What doesn’t kill you makes you stronger....

What doesn’t kill you makes you stronger....

Back in the 80’s scientists carried out an experiment with amoebae. In one tank, the amoebae were given ultimate comfort - the temperature, water levels, humidity were all set at the ideal level. In another tank, the amoebae were subjected to a series of shocks - rapid changes in water level, temperature, and protein – conditions that were almost life threatening. To the astonishment of the researchers, the amoebae in the difficult situation grew faster and stronger than the ones in the comfortable surroundings. The conclusion was that having things too perfect and comfortable can cause things to decline, whereas challenges and adversity help things develop to be stronger.

In the last 6 months, I’ve had business contacts and coaching clients go through all sorts of challenges – company issues such as legal challenges, financial irregularities, major fraud… individual business issues like redundancy, or being affected by corporate change… as well as personal issues like divorce, redundancy, major illness, and death of loved ones.

In coaching individuals I’ve observed people go through these huge challenges and come out the other side. The common story is that eventually they come out stronger. It may take a while, but they always emerge.

Here are some of the common things they’ve said…

You find out who your real friends are – these may be different from the ones who hung around when you were riding high. Unexpected people may come forward and be kind in a way which challenges their pre-conceptions. Very often people emerge from this kind of challenge understanding and valuing how interdependent they are. They have lost some of the brittle feeling of  ‘I need to do this on my own’

You can be surprised by your own resilience. People say ‘If I can get through what I’ve just experienced, then nothing much will phase me’. The fear of the bad stuff is almost always worse than the bad stuff itself. Once you’ve been to the brink then the demons don’t have so much power. People come out of this with more courage to stand up for what they believe in… which leads onto the next point…

You gain a heart-felt sense of what matters to you. For some it is their family, their health, their ethics, their relationship with God. People often make big decisions for change as a result of personal crisis. Trees that grow in exposed places and are subject to high wind and storms put down much deeper roots than those that grow in a more favourable climate.

You remember that your colleagues and staff are human beings. In our quest for results, process and action, it is all too easy to forget that people have feelings, families, hopes, fears, disappointments, desires, just like us. People emerge from these life changing challenges more able to listen and understand and be compassionate.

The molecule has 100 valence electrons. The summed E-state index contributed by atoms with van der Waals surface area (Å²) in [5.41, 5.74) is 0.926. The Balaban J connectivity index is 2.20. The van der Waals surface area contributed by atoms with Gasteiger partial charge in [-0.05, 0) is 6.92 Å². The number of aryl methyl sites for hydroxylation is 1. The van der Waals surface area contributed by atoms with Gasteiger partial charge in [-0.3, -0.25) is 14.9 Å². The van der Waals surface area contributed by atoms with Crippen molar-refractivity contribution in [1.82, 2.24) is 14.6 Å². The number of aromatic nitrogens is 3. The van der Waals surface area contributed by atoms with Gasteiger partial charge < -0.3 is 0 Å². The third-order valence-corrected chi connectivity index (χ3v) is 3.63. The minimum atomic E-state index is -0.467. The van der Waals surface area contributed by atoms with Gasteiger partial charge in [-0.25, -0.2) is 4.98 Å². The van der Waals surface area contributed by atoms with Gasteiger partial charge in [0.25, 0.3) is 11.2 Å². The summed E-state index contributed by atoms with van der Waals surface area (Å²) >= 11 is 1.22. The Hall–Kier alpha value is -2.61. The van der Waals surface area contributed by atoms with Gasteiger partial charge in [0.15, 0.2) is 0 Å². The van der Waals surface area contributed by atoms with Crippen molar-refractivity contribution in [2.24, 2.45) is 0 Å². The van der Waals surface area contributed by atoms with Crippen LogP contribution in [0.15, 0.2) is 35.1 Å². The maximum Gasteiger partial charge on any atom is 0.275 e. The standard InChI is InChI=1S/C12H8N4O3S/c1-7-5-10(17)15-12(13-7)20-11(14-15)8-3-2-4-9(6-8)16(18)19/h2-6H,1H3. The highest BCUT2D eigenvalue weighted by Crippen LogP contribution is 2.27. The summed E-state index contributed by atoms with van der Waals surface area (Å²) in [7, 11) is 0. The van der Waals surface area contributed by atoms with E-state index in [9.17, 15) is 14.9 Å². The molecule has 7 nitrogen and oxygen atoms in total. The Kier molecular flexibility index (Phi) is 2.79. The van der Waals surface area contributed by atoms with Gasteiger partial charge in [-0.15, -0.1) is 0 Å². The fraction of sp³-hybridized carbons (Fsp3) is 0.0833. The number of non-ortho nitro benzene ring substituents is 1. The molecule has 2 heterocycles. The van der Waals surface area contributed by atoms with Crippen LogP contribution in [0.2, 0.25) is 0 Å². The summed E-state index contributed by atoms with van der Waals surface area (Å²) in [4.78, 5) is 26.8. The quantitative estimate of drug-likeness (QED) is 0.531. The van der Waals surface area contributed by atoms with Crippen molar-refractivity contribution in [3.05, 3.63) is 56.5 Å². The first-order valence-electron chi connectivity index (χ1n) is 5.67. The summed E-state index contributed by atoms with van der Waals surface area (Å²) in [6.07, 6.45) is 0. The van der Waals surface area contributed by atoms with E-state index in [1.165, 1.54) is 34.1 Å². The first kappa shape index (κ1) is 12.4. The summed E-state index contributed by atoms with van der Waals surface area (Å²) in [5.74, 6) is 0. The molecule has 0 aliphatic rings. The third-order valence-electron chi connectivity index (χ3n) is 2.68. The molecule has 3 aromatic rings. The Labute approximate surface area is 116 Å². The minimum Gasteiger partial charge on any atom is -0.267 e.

You innovate and adapt. Adversity is after all the very thing that drives evolution. Severe challenge often gives us the kick start we need to think in a new way. 

You become a more well-rounded person – Crisis can soften people and knock the rough edges off them. They become at the same time braver and more engaged and creative, and at the same time more compassionate, more flexible, perhaps even more humble. 

So what do you do with this new wisdom? There is often a natural tendency to withdraw from the situation that has given the pain. So if the pain has come from a high powered position, or from work in general, then it is understandable the person may want to leave work, or take a more junior role. The real challenge is to take your new learning and re-engage, incorporating what you have discovered about yourself and other people. …and to explore if it is possible to be in a position of power and retain the healthy vulnerability, insight and purpose you have gained from your personal crisis. If you can do that then you can become a better leader, as well as a better parent, sibling, and friend.

So if like a small amoeba you feel that life is sending you negative conditions, then perhaps you can focus on the resilience and strength you are building. Think of yourself not as a victim, but as a survivor. And when you come out the other side, you will have a great deal more to give to the people and whatever venture (or family!) you engage with.

Tags in this article: solutions selling, Solution Selling

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